It is an opportune time to conduct such research. Firstly, these concepts are highly relevant. They are synonymous with current debates about Britain's global role, as well as the role of intelligence in international affairs. Secondly, recent archival releases permit a rethinking of the practice of British overseas policy and a challenge to existing orthodoxies.

The fellowship will develop my leadership skills through establishing new contacts, managing a Research Assistant, organising a conference, and shaping the international research agenda, helping me to become the foremost expert on British covert action during this period.

Planned Impact

This research will benefit four groups of external stakeholders:

1. Practitioners and foreign policy makers in Whitehall

This project serves as a conceptual bridge between history and contemporary policy. Using detailed archival research, it will generate new data from which policy-relevant lessons can be constructed. Practitioners will benefit through enhanced understanding of structural matters surrounding the organisation of covert action, as well as the importance of coherence between overt and covert policies.

2. Politicians (including Intelligence and Security Committee members) in Westminster

Politicians, including those engaged in oversight, will benefit from understanding the risks and rewards of covert intervention. Archival research will demonstrate when, how, and why covert action succeeded or failed in the past. They will also benefit from an enhanced understanding of the debate between secret versus transparent foreign policies.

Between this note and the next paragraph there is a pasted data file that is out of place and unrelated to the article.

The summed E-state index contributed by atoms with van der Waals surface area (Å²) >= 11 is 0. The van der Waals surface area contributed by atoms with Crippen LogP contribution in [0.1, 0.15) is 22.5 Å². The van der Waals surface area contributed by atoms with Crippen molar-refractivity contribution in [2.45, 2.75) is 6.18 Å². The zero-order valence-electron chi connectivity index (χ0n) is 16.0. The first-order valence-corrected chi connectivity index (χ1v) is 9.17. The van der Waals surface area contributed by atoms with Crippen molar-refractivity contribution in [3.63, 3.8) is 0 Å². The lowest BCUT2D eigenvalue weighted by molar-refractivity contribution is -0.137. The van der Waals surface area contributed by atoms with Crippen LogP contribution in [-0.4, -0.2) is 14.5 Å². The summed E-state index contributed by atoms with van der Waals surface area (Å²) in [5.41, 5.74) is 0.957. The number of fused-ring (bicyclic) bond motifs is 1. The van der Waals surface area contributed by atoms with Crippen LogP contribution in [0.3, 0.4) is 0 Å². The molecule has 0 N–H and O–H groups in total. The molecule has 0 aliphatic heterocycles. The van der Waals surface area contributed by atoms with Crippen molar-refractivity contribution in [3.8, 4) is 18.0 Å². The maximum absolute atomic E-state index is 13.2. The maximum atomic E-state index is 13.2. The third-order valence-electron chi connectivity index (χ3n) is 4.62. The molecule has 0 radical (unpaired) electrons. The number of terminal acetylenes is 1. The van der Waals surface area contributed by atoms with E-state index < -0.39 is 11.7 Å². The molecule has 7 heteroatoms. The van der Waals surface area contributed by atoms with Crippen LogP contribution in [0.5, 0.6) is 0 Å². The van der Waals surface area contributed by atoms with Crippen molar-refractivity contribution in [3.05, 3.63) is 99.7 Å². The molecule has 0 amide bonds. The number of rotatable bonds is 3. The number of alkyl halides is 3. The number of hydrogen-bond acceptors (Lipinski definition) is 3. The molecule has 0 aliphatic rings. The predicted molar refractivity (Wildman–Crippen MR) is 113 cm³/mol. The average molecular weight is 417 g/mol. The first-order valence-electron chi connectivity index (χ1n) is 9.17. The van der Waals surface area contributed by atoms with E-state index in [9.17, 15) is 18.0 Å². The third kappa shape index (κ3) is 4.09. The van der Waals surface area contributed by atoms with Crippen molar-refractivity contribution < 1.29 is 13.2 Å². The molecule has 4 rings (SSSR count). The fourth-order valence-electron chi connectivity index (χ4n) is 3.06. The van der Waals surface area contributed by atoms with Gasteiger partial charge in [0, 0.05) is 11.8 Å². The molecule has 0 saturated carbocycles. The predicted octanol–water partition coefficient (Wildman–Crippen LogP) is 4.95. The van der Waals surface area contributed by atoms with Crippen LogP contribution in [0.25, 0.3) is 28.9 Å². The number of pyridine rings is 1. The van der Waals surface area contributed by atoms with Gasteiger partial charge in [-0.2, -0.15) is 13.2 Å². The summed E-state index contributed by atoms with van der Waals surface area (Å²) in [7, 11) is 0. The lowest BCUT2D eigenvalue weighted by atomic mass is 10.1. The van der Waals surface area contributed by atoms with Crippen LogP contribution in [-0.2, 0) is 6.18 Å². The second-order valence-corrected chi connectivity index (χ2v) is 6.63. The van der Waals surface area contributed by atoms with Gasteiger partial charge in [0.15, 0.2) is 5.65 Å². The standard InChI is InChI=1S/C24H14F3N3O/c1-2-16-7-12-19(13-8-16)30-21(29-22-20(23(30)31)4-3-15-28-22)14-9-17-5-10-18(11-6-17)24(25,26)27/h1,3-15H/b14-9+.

3. Think tanks and non-academic researchers

This research will interest think-tank audiences. Addressing core issues of Britain's power and global role, it will appeal to the Royal United Services Institute (RUSI). Analysts at RUSI would benefit from an enhanced understanding of how covert action was used after the Second World War as part of broader foreign and defence policy. I intend to draw upon my existing networks to engage in dialogue with such organisations as the research develops (see the Pathway to Impact).

4. The public

Covert action is a fascinating, controversial, and emotive topic. Intelligence has dominated the headlines since 2013 - from torture in Kenya to the twenty-first century surveillance state. It is a subject in which the general public are interested. They would benefit from an enhanced knowledge and understanding of:

a. Intelligence operations and Whitehall's secret state since the Second World War;
b. Britain's place and role in the world;
c. The role of intelligence in democratic foreign policy.

Media channels will be used to ensure the public are aware of this research project and to inform national public debate. These include Radio 4, national newspapers, and social media. I will also seek to work with the Imperial War Museum - and their exhibition on Secret War. Finally, I will host a public screening of "Skyfall" at the Broadway cinema in Nottingham to discuss the reality behind popular representations of covert action (see Pathways to Impact).
 
Description My research examined British approaches to covert action and deniable interventions between 1945 and 1968. The major research output, a monograph with Oxford University Press, contains the significant new findings.